Many of you have probably seen the op-ed piece in the New York Times by David Einhorn, another great investor. Well if you haven't, read below.
From the NYT
Are you worried that we are passing our debt on to future generations? Well, you need not worry.
Before this recession it appeared that absent action, the government’s long-term commitments would become a problem in a few decades. I believe the government response to the recession has created budgetary stress sufficient to bring about the crisis much sooner. Our generation — not our grandchildren’s — will have to deal with the consequences.
A good percentage of the structural increase in the deficit is because last year’s “stimulus” was not stimulus in the traditional sense. Rather than a one-time injection of spending to replace a cyclical reduction in private demand, the vast majority of the stimulus has been a permanent increase in the base level of government spending — including spending on federal jobs. How different is the government today from what General Motors was a decade ago? Government employees are expensive and difficult to fire. Bloomberg News reported that from the last peak businesses have let go 8.5 million people, or 7.4 percent of the work force, while local governments have cut only 141,000 workers, or less than 1 percent.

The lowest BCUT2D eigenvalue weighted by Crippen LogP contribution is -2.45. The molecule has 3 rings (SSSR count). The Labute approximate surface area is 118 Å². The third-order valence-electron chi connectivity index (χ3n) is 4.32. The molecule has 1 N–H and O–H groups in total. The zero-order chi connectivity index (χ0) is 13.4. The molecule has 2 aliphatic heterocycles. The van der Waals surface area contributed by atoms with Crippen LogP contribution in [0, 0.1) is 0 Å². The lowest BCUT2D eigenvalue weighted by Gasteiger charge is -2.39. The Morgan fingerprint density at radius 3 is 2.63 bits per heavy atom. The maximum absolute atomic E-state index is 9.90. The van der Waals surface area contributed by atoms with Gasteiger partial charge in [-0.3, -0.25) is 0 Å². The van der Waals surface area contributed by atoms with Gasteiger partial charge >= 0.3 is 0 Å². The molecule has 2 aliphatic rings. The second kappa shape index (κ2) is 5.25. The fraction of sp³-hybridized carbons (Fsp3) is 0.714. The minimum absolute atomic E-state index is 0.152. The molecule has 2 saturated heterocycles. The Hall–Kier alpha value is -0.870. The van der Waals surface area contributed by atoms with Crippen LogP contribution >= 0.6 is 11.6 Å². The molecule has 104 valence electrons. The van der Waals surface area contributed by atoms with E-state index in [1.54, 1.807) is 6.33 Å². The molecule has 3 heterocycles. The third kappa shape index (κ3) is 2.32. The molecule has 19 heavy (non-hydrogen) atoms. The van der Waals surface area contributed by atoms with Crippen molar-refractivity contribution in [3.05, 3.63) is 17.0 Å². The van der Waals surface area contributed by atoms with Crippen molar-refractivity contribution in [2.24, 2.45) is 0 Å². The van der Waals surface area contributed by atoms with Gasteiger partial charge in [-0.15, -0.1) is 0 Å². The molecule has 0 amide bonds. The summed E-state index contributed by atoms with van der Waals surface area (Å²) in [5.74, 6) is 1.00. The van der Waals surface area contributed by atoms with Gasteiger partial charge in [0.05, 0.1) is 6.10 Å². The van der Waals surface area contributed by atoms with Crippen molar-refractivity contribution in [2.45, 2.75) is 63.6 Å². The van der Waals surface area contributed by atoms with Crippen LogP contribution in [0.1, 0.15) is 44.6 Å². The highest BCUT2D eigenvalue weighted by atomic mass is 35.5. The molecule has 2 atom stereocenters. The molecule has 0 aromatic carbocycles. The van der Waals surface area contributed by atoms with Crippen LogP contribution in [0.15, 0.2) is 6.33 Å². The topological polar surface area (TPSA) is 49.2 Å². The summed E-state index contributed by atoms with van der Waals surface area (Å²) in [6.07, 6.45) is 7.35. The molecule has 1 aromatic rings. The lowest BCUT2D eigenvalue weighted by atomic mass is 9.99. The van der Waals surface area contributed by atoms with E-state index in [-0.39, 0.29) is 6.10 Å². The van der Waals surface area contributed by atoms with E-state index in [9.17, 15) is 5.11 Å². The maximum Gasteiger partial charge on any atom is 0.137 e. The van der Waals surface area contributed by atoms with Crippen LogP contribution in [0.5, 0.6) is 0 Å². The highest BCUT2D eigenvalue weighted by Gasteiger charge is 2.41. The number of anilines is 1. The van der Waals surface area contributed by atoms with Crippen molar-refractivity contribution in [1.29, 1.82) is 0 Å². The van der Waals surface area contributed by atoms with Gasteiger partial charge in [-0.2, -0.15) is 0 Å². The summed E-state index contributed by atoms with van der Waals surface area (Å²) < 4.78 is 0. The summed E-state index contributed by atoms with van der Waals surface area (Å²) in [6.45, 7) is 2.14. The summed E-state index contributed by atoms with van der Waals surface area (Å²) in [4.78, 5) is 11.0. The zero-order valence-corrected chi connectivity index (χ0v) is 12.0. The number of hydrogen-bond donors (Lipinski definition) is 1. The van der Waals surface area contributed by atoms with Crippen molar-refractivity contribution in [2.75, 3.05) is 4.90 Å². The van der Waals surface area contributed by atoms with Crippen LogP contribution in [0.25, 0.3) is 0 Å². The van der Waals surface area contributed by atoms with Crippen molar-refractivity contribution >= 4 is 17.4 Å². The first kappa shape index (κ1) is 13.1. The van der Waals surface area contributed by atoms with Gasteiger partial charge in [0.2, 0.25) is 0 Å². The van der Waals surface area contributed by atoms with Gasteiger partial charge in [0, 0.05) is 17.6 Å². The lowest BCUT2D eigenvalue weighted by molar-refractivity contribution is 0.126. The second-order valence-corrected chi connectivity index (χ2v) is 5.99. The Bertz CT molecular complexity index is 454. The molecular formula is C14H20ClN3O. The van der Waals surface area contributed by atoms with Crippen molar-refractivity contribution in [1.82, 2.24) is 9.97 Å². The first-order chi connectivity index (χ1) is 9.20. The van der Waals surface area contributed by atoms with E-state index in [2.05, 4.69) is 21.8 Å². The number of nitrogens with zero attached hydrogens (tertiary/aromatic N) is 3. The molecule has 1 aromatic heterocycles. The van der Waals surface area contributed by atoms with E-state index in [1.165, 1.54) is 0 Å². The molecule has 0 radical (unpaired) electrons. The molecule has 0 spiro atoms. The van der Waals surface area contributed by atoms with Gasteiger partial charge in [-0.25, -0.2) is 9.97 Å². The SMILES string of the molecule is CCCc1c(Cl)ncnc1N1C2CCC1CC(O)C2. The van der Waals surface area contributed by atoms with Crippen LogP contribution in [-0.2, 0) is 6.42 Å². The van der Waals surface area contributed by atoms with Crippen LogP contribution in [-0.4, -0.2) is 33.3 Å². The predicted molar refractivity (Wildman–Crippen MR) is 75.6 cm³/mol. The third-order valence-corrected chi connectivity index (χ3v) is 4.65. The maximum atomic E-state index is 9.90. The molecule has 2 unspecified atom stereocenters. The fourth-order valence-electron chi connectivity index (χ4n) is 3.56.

Public sector jobs used to offer greater job security but lower pay. Not anymore. In 2008, according to the Cato Institute, the average federal civilian salary with benefits was $119,982, compared with $59,909 for the average private sector worker; the disparity has grown enormously over the last decade.
The entire op-ed is a great example of critical thinking. Highly recommend you take the time to read to the entire thing.